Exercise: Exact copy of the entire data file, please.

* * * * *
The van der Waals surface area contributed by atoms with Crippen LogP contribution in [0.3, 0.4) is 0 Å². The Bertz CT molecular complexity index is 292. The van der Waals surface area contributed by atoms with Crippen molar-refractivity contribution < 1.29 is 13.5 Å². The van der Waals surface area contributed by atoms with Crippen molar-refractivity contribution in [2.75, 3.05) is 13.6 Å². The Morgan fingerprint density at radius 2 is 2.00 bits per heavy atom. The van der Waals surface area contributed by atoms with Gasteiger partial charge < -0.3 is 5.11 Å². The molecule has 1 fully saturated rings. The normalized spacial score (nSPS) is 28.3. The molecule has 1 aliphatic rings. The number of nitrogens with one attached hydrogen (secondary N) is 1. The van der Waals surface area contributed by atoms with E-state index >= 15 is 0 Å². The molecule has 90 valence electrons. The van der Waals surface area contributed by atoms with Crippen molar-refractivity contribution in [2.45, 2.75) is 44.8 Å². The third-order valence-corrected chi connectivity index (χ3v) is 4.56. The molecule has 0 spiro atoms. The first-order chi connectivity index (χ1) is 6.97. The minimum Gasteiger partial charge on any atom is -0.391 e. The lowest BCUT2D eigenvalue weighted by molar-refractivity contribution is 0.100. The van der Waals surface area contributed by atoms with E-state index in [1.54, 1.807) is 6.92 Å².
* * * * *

The van der Waals surface area contributed by atoms with Crippen LogP contribution in [0.3, 0.4) is 0 Å². The Bertz CT molecular complexity index is 292. The van der Waals surface area contributed by atoms with Crippen molar-refractivity contribution < 1.29 is 13.5 Å². The van der Waals surface area contributed by atoms with Crippen molar-refractivity contribution in [2.75, 3.05) is 13.6 Å². The Morgan fingerprint density at radius 2 is 2.00 bits per heavy atom. The van der Waals surface area contributed by atoms with Gasteiger partial charge < -0.3 is 5.11 Å². The molecule has 1 fully saturated rings. The normalized spacial score (nSPS) is 28.3. The molecule has 1 aliphatic rings. The number of nitrogens with one attached hydrogen (secondary N) is 1. The van der Waals surface area contributed by atoms with E-state index >= 15 is 0 Å². The molecule has 90 valence electrons. The van der Waals surface area contributed by atoms with Crippen molar-refractivity contribution in [2.45, 2.75) is 44.8 Å². The third-order valence-corrected chi connectivity index (χ3v) is 4.56. The molecule has 0 spiro atoms. The first-order chi connectivity index (χ1) is 6.97. The minimum Gasteiger partial charge on any atom is -0.391 e. The lowest BCUT2D eigenvalue weighted by molar-refractivity contribution is 0.100. The van der Waals surface area contributed by atoms with E-state index in [1.54, 1.807) is 6.92 Å².